Patsy, Donna, and Roni Stoneman – daughters of Ernest and Hattie Stoneman – followed in their parents’ footsteps to make a life and career in music, each making their mark as part of the family band but also individually. The Stoneman Family was inducted into the Bluegrass Music Hall of Fame in 2021, and Roni and Donna were there to accept this honor.
Patsy Stoneman performed with her family on stage and in recordings at different times throughout her lifetime. Patsy also formed her own band, made up of a variety of musicians including her brother Scotty, and she later recorded a solo album Patsy Sings Pop … Stoneman That Is!, along with two albums with Donna and Roni: The Stonemans: Patsy, Donna & Roni and The Stoneman Tradition. In the late 1970s, she became the family band’s unofficial manager.
Highly skilled on the autoharp, Patsy was inducted into the Autoharp Hall of Fame in 1999, with the organization’s proclamation reading: “Patsy alone has kept the autoharp music of decades ago alive and available…[she is] clearly the undisputed ambassador of early autoharp, bridging the gap between modern and early autoharp players and their music.” Legendary autoharp maker George Orthey created a Stoneman Series of autoharps using cherry wood from a tree cut from Patsy’s yard.
Donna Stoneman started playing music at a young age, starting out on the banjo but soon switching to her favored instrument, the mandolin. She began performing full-time at the age of 16. As with her other siblings, Donna performed extensively with the Stoneman family band in a variety of incarnations, most notably as the Bluegrass Champs.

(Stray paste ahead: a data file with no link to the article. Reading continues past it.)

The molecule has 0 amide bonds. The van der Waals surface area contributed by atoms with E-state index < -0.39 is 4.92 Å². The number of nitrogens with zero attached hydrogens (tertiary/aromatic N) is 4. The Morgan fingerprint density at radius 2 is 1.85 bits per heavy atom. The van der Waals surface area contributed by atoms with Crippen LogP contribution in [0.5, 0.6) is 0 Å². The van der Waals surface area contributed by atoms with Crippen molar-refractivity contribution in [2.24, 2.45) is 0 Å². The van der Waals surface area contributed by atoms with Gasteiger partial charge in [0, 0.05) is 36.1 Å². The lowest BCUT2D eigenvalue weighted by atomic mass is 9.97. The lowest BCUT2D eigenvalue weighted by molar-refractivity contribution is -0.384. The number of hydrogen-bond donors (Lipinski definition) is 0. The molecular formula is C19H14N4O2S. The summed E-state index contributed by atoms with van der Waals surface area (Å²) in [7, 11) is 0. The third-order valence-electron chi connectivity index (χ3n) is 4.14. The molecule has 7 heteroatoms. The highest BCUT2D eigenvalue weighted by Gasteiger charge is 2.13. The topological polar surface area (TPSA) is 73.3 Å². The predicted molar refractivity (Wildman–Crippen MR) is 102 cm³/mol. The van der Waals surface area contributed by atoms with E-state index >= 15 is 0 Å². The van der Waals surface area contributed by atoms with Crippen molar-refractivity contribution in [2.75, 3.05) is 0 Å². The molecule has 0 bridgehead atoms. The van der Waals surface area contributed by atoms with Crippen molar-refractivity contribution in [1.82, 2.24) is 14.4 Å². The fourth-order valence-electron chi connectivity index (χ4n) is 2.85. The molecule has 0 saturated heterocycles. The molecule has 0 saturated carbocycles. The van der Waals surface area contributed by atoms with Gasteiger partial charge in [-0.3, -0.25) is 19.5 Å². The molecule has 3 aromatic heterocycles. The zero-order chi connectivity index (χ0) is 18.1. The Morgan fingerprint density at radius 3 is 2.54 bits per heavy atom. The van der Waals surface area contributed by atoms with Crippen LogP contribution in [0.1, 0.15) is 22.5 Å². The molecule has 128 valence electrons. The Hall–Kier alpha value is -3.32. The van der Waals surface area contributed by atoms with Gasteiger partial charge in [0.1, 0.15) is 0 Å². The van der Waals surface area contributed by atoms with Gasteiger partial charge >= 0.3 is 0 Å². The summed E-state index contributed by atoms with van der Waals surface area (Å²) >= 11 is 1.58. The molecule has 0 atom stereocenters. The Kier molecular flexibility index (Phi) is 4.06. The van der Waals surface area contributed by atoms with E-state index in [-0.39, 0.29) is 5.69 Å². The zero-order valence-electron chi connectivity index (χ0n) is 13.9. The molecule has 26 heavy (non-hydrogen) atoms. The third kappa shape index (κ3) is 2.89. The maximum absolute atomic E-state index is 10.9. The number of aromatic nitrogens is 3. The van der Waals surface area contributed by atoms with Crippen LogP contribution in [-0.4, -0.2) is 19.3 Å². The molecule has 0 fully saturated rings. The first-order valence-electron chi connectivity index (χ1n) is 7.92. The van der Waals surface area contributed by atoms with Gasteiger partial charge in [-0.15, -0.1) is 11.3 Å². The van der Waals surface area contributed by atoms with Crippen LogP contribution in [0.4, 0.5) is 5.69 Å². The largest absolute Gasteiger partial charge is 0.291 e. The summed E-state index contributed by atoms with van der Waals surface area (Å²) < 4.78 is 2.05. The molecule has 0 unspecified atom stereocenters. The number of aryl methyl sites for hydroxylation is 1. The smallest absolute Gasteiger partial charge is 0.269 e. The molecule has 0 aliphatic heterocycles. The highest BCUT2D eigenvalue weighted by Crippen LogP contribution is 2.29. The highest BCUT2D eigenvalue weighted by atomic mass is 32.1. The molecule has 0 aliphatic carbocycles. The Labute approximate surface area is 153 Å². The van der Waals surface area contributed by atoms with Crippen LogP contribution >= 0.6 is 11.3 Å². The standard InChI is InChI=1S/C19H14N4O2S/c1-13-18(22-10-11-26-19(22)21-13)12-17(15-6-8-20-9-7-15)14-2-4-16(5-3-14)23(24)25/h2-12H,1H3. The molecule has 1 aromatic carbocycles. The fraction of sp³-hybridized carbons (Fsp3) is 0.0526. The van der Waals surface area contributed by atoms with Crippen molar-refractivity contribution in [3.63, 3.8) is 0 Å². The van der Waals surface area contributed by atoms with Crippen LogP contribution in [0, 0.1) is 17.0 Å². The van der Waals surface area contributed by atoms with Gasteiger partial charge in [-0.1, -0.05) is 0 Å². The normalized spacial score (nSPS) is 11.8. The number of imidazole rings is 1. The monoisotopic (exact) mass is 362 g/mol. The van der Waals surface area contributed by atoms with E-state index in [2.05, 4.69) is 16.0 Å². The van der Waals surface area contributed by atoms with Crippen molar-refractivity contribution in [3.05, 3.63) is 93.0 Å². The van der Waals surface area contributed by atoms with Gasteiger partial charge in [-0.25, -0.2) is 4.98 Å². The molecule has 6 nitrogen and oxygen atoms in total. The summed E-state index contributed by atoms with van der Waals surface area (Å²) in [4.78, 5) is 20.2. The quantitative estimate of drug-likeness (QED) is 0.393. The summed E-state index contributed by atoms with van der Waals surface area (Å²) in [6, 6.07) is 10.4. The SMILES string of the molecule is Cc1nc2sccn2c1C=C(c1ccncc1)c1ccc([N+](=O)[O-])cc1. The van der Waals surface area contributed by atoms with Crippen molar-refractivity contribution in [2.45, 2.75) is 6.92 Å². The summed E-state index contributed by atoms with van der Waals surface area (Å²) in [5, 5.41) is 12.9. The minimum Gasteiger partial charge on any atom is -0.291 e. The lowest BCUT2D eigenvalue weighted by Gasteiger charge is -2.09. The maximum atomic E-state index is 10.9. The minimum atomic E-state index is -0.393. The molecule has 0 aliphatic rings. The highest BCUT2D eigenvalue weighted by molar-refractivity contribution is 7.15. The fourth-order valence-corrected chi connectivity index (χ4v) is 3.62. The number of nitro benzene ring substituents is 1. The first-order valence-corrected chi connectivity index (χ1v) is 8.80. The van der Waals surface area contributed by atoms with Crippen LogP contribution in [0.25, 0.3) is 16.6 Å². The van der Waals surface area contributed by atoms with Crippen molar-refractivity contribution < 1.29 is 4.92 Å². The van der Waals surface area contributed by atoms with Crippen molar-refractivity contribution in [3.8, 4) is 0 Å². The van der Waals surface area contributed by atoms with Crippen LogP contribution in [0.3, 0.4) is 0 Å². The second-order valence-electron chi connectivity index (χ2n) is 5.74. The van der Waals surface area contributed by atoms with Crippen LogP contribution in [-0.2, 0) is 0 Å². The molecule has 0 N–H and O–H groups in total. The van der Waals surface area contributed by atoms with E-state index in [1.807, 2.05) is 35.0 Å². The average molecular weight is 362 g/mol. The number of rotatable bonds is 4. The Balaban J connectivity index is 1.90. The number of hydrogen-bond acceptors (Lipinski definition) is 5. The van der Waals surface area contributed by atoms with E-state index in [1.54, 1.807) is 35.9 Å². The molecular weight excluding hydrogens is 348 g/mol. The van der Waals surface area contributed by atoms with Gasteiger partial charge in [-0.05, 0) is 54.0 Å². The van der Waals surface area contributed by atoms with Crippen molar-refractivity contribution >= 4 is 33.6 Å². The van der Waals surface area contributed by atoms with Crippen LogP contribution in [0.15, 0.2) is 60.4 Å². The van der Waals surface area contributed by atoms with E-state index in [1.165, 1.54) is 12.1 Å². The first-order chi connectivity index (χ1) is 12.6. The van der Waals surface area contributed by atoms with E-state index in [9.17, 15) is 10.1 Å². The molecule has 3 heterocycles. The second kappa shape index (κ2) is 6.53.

In 1962 Donna played on seven songs for a Rose Maddox-led record for Capitol – she was not as well known as other performers on this album, including Don Reno, Red Smiley, and Bill Monroe, so her appearance is significant and underlines the skill and energy she brought to her mandolin playing. Now known as “the First Lady of the Mandolin,” Donna was recognized in a 1971 Bluegrass Unlimited poll on readers’ favorite pickers of bluegrass instruments. All of the top 10 favorites in each category were men, except Donna who appeared in the mandolin list.
Roni Stoneman – second youngest of Ernest and Hattie’s 23 children – joined the family band in 1957, and after her father passed away in 1968, she hit the road as a solo act, continuing to impress and inspire with her hard-driving and virtuoso banjo playing. She joined the cast of country music show Hee Haw in the 1970s, where she played, sang, and shared her comedic talents and timing to great effect in the show’s many rural-themed skits. Later she formed an all-woman group called the Daisy Maes. Roni’s 2016 release of “The Day the Banjo Dies” showcases her banjo skills and underlines her longevity as a talented musician with ties to the past, present, and future.